Back in 1985, I was lucky enough to take up now Harvard literature Professor Elaine Scarry’s first book, The Body in Pain: The making and unmaking of the world (Oxford University Press). It’s just the type of book I would not pick up planfully and am grateful, instead, to the Review Assignment gods for delivering it to me. Scarry’s asserts that the individual experiencing pain–whether as the result of intentional infliction or as a symptom of another condition–undergoes a revocation of the personal construct s/he recognizes as reality. It is not that the subject’s context undergoes objective change and yet, pain unmakes our contextual basis.
Ten years later, my house seemed to be breeding volumes by a very different Scarry: Richard Scarry, an American picture book author and artist, created a deep catalog of books in which animals of every species, anthropomorphically costumed, engage in every aspect of busyness the conscious body can express. There are books about occupations and books about vehicle use, books set in densely built cityscapes and others at sea. Scarry’s explorations of cheerful, colorful, overlapping busyness give the beholder pause: in fact, to explore Scarry’s busy world, one’s own busyness needs to be paused.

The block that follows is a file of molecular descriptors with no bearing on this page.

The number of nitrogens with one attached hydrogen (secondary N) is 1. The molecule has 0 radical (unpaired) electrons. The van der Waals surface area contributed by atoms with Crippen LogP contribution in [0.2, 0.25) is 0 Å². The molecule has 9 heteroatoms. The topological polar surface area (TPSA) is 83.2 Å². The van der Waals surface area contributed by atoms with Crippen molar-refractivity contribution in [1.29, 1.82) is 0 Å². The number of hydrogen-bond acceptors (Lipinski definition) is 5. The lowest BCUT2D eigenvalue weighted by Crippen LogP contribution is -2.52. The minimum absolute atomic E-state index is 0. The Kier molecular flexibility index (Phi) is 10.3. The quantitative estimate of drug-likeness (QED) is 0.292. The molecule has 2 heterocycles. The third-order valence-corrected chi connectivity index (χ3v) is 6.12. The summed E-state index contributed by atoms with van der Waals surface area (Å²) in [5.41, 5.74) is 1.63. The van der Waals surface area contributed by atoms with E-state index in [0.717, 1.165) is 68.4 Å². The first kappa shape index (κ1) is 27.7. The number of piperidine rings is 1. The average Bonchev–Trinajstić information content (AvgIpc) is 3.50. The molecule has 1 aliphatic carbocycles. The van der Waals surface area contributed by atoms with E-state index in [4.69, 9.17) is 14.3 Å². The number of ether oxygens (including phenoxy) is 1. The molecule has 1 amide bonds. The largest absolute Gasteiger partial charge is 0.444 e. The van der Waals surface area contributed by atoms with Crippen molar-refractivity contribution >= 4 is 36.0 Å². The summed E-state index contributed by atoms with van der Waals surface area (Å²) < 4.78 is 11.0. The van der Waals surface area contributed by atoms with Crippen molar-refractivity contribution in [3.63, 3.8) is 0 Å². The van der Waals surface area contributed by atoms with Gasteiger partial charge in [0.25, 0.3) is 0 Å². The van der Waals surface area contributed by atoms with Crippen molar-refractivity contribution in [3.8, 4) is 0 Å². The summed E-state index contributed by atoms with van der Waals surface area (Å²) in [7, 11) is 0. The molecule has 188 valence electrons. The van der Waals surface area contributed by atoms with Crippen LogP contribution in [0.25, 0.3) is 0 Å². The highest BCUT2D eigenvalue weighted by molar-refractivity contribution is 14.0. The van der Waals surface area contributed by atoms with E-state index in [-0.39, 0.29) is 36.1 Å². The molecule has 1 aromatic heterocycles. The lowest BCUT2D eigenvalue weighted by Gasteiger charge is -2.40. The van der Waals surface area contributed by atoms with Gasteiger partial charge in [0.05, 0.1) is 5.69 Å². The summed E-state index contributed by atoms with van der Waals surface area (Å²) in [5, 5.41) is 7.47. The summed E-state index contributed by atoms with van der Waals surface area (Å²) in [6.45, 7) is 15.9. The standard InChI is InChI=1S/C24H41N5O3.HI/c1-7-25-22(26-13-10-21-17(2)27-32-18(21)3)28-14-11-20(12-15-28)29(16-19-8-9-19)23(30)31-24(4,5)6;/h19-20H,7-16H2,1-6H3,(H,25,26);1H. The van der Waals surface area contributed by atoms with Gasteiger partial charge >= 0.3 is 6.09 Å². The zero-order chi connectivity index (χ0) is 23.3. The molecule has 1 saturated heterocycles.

Together, these two Scarry’s taught, and reteach me when I can remember their articulations, that what I call “world”–that is, my reality–calls on me to construct insights that pain alters, and to take pauses to see that world in its busy details. Neither of these activities–recognition and pause–come readily to me as a matter of habit. Another damn good reason to read widely and catch the advisings of so many other constructivists.